No Piggy-Backing Allowed: GAO Regulations Compel Offerors to File Their Own Protest Rather than Intervene

July 24, 2015

By Jacqueline K. Unger

Last September, we wrote about the importance of an awardee intervening in a bid protest challenging the contract award before the U.S. Government Accountability Office (“GAO”). By intervening, the awardee protects its right to review documents related to the award decision in the agency report, respond to protest grounds and ensure its interests are represented.  See Skipping Intervention in a GAO Bid Protest Can Be a “Pound Foolish” Exercise by Patrick Rothwell.  

But what about other disappointed offerors? Can they intervene in the protest filed by a fellow disappointed offeror if they also believe the agency erred in its evaluation? The short answer is “no.”  

GAO bid protest regulations have a narrow definition of an “intervenor,” permitting only the awardee to intervene if award has been made. Therefore, offerors are not allowed to piggy-back on the protest of another party, waiting for another party to make an initial protest before intervening to gain access to the agency report and find support for its own protest grounds. This means a disappointed offeror who is considering challenging a contract award to another firm should not rest on its laurels with the hope that it can intervene in another party’s protest. Further, an offeror should not assume that another party’s protest will lead to a desired outcome, as other protestors may seek relief or corrective action that does not address all offerors’ concerns. 

Instead, each disappointed offeror must diligently pursue information that may reveal grounds for a protest. After award, the offeror has three calendar days to request a debriefing, which may provide grounds for a possible protest. The debriefing is generally held within five days after the agency receives the debriefing request. After the debriefing, the offeror must file its own protest within ten calendar days of when it knew or should have known the basis for the protest.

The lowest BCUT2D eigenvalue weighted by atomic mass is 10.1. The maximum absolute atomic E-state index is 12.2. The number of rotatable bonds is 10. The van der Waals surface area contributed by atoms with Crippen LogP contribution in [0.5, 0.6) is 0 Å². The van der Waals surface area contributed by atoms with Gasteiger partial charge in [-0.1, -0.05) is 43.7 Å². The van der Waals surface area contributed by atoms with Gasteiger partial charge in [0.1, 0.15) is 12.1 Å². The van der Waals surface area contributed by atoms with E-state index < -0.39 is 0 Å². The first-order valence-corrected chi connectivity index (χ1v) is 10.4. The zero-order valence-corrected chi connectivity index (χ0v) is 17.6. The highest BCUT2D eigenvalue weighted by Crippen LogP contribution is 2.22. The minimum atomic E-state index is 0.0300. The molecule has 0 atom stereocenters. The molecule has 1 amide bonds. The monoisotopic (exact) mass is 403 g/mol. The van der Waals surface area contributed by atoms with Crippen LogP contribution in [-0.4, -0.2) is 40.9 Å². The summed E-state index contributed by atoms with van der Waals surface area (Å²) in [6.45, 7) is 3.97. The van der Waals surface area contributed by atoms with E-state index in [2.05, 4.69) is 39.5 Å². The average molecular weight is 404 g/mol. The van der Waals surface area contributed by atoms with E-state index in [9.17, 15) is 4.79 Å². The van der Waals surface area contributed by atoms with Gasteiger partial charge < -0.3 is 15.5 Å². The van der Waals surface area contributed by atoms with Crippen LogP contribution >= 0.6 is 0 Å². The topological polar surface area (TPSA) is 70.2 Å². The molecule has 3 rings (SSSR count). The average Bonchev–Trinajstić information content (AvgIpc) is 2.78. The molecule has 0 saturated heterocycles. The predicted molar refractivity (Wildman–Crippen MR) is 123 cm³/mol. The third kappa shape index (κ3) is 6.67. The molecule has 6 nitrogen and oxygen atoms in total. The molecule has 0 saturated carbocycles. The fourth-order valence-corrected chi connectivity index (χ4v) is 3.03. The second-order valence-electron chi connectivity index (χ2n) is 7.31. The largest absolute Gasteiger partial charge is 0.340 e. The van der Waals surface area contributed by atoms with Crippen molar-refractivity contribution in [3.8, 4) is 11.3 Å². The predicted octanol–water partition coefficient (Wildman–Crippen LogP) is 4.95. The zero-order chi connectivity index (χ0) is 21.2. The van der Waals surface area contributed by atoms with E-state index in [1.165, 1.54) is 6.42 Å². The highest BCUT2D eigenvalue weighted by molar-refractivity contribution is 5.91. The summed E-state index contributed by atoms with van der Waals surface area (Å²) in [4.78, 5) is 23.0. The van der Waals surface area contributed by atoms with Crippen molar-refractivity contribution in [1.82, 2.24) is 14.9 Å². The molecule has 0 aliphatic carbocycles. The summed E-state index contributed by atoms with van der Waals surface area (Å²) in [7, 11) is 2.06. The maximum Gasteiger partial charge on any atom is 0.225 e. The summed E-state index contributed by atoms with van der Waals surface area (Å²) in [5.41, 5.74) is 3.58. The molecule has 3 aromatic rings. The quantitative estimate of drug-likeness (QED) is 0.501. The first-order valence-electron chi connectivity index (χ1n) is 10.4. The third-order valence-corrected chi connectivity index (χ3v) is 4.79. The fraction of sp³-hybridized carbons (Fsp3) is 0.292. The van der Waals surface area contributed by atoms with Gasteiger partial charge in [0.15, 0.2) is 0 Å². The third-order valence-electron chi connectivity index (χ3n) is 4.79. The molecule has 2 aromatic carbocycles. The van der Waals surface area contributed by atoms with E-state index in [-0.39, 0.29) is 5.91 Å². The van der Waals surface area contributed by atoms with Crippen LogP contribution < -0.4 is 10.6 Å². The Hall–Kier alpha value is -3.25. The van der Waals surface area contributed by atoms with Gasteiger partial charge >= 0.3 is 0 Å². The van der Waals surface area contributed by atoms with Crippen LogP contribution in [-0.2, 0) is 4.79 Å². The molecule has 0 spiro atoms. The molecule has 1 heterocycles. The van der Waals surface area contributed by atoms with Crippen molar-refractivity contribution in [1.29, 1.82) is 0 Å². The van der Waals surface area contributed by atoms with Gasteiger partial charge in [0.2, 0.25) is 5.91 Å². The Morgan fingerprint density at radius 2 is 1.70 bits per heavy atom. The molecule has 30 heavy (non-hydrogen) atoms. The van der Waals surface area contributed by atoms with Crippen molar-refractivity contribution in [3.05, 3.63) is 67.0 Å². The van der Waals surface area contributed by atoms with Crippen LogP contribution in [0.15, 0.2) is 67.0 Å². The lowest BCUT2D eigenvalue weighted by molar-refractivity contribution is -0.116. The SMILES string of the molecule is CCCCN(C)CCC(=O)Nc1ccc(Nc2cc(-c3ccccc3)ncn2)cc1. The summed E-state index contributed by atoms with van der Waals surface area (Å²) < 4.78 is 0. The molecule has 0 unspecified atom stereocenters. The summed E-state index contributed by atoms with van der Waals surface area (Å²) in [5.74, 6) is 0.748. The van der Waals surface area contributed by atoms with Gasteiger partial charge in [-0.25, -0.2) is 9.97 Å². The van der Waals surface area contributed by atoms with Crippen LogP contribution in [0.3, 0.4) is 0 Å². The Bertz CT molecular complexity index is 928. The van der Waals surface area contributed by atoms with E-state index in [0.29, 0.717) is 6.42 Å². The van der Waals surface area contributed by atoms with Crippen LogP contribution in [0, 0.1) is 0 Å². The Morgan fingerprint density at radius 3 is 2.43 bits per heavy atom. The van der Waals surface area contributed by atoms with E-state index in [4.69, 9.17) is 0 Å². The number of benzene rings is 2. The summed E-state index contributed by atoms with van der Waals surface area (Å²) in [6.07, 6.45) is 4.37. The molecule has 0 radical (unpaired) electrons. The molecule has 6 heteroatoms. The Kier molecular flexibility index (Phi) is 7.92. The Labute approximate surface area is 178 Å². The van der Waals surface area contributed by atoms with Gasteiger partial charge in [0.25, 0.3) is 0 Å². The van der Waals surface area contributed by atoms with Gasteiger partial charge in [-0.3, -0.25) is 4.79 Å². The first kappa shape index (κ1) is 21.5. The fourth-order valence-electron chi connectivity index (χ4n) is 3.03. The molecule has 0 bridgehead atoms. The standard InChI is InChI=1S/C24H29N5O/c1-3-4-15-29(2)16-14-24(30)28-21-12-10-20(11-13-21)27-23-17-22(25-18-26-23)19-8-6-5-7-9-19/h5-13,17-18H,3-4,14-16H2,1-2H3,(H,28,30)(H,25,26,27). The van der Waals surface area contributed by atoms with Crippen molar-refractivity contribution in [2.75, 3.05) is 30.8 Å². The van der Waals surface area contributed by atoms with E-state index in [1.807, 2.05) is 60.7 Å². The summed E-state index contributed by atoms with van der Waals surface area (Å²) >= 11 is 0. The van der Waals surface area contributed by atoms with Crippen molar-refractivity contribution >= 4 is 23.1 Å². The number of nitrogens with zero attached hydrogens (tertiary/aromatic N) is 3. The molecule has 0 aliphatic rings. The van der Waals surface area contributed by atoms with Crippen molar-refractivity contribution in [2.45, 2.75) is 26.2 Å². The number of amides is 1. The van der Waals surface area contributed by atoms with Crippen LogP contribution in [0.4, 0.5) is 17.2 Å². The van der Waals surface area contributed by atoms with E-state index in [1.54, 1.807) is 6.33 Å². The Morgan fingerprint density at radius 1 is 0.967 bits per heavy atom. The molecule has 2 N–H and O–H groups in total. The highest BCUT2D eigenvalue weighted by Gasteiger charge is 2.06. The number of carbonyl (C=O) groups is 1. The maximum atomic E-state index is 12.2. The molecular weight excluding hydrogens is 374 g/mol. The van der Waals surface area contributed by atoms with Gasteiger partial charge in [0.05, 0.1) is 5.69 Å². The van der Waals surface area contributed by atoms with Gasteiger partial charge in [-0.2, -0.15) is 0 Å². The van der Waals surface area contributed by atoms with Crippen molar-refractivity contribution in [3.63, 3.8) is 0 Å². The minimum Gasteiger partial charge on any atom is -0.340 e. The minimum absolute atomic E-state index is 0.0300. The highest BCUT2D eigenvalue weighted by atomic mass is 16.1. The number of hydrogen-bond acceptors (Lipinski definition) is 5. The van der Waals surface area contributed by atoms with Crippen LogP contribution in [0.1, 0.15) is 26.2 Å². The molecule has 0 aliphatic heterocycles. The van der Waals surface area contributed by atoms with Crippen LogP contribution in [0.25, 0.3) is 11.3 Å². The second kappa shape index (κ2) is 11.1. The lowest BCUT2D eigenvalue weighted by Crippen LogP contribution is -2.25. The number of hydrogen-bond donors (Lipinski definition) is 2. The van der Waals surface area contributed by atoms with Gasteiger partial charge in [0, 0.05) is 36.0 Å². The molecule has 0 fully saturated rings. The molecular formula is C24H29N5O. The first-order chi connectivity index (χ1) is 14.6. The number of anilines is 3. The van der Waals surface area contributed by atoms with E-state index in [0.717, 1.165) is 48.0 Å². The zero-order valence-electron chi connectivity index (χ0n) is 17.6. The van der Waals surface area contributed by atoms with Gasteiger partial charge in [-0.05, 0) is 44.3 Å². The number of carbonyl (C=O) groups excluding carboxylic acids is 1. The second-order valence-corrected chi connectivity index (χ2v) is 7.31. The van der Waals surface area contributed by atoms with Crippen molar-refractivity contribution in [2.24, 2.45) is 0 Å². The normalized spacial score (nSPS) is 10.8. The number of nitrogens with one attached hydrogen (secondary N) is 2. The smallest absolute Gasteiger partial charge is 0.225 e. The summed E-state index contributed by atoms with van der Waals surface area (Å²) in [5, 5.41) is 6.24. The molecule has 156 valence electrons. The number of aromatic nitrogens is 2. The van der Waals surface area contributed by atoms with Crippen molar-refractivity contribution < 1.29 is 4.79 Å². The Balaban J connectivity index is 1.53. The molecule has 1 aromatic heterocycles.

Sometimes, GAO will consolidate separate protests of the same award when the agency believes it will be more efficient to do so. However, GAO is under no obligation to do so and it may opt to keep each protest of the procurement separate. If offerors do not act quickly in filing their own protest, the brief window for filing will pass and offerors will be left without any option to challenge the evaluation.

The circumstances are slightly different if no award has been made. In such a case, GAO’s regulations allow a potential offeror to intervene in a pre-award protest of the solicitation if the offeror appears to have a “substantial prospect” of receiving the award if the protest is denied. The offeror wishing to intervene must advise GAO and the other parties of their intent to do so, and then contact GAO to learn whether they will be permitted to intervene. Though the regulations allow for pre-award intervention, GAO does not permit such intervention as a matter of course. The risk in waiting to intervene is that the window for filing a protest—again, ten days after discovering protest grounds may close and GAO may deny the intervention. Therefore, as with the post-award scenario, if a potential offeror wants to challenge the terms of the solicitation, the safest route for the offeror is to file its own protest rather than aiming to intervene.

In conclusion, while it may be easier to rely on another protestor laying the initial groundwork to get corrective action.  But if a prospective offeror or disappointed offeror knows it has grounds for a protest, it should protect its interests by diligently filing its own protest rather than attempting to intervene.

About the Author:  Jackie Unger is an associate with PilieroMazza in the Government Contracts Group. She may be reached at junger@pilieromazza.com.

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